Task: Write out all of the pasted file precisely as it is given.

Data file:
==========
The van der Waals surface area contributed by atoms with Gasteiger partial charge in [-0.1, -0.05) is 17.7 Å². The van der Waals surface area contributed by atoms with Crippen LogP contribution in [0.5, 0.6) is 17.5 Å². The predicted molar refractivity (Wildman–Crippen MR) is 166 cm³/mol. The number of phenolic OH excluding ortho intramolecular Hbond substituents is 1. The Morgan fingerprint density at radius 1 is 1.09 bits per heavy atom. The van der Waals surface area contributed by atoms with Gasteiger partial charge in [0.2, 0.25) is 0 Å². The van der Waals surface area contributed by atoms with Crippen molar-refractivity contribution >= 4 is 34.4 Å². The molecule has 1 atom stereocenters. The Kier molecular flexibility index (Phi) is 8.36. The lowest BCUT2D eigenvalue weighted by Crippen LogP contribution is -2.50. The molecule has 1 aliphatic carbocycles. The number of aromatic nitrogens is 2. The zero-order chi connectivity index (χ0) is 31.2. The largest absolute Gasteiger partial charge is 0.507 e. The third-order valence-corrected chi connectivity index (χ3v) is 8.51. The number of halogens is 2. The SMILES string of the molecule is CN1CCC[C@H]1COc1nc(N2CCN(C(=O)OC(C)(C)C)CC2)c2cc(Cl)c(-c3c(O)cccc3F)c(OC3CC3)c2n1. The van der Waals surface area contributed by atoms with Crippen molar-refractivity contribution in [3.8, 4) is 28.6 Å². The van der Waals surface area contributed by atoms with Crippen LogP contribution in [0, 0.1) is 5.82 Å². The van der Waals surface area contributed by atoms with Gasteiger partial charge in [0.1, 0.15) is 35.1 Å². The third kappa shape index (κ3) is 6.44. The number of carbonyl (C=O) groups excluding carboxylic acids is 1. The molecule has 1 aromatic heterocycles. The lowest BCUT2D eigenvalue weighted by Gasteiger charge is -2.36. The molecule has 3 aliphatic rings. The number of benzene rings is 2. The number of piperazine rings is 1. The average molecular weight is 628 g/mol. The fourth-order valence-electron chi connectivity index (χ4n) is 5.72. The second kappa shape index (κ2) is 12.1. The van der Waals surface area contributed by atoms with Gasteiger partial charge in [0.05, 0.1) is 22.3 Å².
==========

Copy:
The van der Waals surface area contributed by atoms with Gasteiger partial charge in [-0.1, -0.05) is 17.7 Å². The van der Waals surface area contributed by atoms with Crippen LogP contribution in [0.5, 0.6) is 17.5 Å². The predicted molar refractivity (Wildman–Crippen MR) is 166 cm³/mol. The number of phenolic OH excluding ortho intramolecular Hbond substituents is 1. The Morgan fingerprint density at radius 1 is 1.09 bits per heavy atom. The van der Waals surface area contributed by atoms with Gasteiger partial charge in [0.2, 0.25) is 0 Å². The van der Waals surface area contributed by atoms with Crippen molar-refractivity contribution >= 4 is 34.4 Å². The molecule has 1 atom stereocenters. The Kier molecular flexibility index (Phi) is 8.36. The lowest BCUT2D eigenvalue weighted by Crippen LogP contribution is -2.50. The molecule has 1 aliphatic carbocycles. The number of aromatic nitrogens is 2. The zero-order chi connectivity index (χ0) is 31.2. The largest absolute Gasteiger partial charge is 0.507 e. The third-order valence-corrected chi connectivity index (χ3v) is 8.51. The number of halogens is 2. The SMILES string of the molecule is CN1CCC[C@H]1COc1nc(N2CCN(C(=O)OC(C)(C)C)CC2)c2cc(Cl)c(-c3c(O)cccc3F)c(OC3CC3)c2n1. The van der Waals surface area contributed by atoms with Crippen molar-refractivity contribution in [3.8, 4) is 28.6 Å². The van der Waals surface area contributed by atoms with Crippen LogP contribution in [0, 0.1) is 5.82 Å². The van der Waals surface area contributed by atoms with Gasteiger partial charge in [0.1, 0.15) is 35.1 Å². The third kappa shape index (κ3) is 6.44. The number of carbonyl (C=O) groups excluding carboxylic acids is 1. The molecule has 1 aromatic heterocycles. The lowest BCUT2D eigenvalue weighted by Gasteiger charge is -2.36. The molecule has 3 aliphatic rings. The number of benzene rings is 2. The number of piperazine rings is 1. The average molecular weight is 628 g/mol. The fourth-order valence-electron chi connectivity index (χ4n) is 5.72. The second kappa shape index (κ2) is 12.1. The van der Waals surface area contributed by atoms with Gasteiger partial charge in [0.05, 0.1) is 22.3 Å².